3 Things You Should Immediately Do If You Think You’ve Had a Concussion

It’s common for people to take a blow to the head and experience various symptoms afterward, and those symptoms shouldn’t be ignored. Small injuries usually don’t require medical attention and will begin to heal on their own, but if the damage is severe, the victim may begin to experience disrupted brain functionality. In that case, the person may be dealing with a concussion, which requires immediate medical attention.

If you begin to feel dizzy, develop a bad headache, become nauseous, pass out, or have trouble remembering things in the wake of a head injury, here are the steps you should take to ensure your health and safety.

Step 1: Seek Medical Attention

A person with a concussion needs to be evaluated by a doctor as soon as possible. The medical attention may involve a neurological test, CT scan, and MRI scan to determine the extent of the brain injury and whether or not the person has a concussion. The tests will also indicate whether or not further treatment is immediately necessary.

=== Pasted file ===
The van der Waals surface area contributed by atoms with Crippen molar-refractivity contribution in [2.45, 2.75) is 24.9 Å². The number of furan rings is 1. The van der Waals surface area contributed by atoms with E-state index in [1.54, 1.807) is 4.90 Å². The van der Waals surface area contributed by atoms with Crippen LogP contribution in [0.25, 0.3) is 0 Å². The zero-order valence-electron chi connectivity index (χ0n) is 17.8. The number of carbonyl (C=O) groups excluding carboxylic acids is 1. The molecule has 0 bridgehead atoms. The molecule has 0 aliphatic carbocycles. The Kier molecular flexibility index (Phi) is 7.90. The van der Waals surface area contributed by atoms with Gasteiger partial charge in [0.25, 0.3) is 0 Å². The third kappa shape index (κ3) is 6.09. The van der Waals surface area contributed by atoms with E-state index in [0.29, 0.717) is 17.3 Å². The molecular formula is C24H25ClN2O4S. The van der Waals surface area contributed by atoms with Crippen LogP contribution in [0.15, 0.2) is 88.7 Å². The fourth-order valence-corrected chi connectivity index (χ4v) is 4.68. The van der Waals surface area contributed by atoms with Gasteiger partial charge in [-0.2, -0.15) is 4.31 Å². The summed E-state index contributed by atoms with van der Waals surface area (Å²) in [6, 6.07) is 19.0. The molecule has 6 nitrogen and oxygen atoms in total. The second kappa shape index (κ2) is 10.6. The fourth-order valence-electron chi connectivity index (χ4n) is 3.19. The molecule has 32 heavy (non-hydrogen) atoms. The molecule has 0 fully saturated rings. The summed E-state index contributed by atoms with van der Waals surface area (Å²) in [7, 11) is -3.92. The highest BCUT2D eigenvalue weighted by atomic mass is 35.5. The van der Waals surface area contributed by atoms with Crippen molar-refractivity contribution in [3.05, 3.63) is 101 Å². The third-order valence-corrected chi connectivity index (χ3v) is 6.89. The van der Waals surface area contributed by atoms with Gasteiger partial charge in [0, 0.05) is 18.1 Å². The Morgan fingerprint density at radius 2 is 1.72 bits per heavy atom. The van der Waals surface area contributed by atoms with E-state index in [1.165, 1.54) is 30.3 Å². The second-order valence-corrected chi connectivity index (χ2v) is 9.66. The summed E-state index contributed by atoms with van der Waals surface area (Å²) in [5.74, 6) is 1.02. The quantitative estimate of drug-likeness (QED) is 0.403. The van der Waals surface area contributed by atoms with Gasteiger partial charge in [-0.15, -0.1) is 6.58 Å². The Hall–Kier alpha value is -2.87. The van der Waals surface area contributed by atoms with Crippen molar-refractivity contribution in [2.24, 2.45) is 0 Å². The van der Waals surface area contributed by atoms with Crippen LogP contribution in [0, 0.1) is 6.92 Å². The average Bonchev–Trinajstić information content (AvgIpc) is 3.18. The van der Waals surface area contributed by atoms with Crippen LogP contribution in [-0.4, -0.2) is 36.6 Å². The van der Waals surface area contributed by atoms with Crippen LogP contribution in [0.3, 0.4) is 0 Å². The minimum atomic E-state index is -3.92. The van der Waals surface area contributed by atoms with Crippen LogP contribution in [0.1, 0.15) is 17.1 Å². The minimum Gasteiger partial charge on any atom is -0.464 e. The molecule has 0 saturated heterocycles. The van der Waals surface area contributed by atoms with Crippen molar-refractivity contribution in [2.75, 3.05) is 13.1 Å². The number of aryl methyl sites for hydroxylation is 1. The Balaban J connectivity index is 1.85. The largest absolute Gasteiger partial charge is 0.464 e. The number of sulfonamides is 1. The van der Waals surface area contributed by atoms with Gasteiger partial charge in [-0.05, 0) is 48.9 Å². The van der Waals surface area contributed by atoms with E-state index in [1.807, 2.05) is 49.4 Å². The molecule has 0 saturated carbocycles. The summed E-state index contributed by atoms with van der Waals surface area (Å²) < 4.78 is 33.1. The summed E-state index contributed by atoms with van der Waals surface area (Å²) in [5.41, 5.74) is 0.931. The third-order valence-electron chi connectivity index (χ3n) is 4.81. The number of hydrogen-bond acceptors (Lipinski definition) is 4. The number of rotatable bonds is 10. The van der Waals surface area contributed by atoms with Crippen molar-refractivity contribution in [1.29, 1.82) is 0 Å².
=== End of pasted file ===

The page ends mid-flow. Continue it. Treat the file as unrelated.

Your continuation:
Step 2: Allow Your Head to Rest

Once a person knows they have a concussion and has been released from the doctor’s care, it’s important that they give their brain time to recover from the traumatizing event. They should put away loud or bright distractions and try to get as much solid sleep as possible so their body has the energy to recover.

Step 3: Watch for Worsening Symptoms

As a person with a concussion starts to recover, they should monitor their overall health and watch for worrisome signs of further damage. Excessive physical exercise and strenuous mental activity may trigger other problems, as can pain relievers.

If someone you know has sustained a serious concussion or a traumatic brain injury of some severity, feel free to reach out to TryMunity. Their online community of TBI survivors and their families are available to offer support, advice, and friendship. Remember that you are never alone when it comes to struggling with traumatic brain injuries. Join TryMunity today at www.trymunity.com.